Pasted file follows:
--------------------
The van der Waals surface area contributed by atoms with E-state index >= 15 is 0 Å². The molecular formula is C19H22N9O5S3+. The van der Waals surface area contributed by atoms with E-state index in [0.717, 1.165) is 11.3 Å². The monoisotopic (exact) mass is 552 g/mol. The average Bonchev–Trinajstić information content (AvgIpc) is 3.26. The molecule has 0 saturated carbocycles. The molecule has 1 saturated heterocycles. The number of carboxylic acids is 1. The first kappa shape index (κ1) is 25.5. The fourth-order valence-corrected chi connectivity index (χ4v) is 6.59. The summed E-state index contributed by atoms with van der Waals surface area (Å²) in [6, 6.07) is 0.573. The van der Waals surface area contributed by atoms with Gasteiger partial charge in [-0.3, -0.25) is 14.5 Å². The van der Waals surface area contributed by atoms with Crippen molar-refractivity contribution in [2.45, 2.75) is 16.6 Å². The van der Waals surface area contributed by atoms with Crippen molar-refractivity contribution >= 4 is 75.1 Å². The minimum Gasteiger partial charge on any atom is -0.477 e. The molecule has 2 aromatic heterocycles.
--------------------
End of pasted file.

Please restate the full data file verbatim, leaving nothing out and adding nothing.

The van der Waals surface area contributed by atoms with E-state index >= 15 is 0 Å². The molecular formula is C19H22N9O5S3+. The van der Waals surface area contributed by atoms with E-state index in [0.717, 1.165) is 11.3 Å². The monoisotopic (exact) mass is 552 g/mol. The average Bonchev–Trinajstić information content (AvgIpc) is 3.26. The molecule has 0 saturated carbocycles. The molecule has 1 saturated heterocycles. The number of carboxylic acids is 1. The first kappa shape index (κ1) is 25.5. The fourth-order valence-corrected chi connectivity index (χ4v) is 6.59. The summed E-state index contributed by atoms with van der Waals surface area (Å²) in [6, 6.07) is 0.573. The van der Waals surface area contributed by atoms with Gasteiger partial charge in [-0.3, -0.25) is 14.5 Å². The van der Waals surface area contributed by atoms with Crippen molar-refractivity contribution in [2.45, 2.75) is 16.6 Å². The van der Waals surface area contributed by atoms with Crippen molar-refractivity contribution >= 4 is 75.1 Å². The minimum Gasteiger partial charge on any atom is -0.477 e. The molecule has 2 aromatic heterocycles.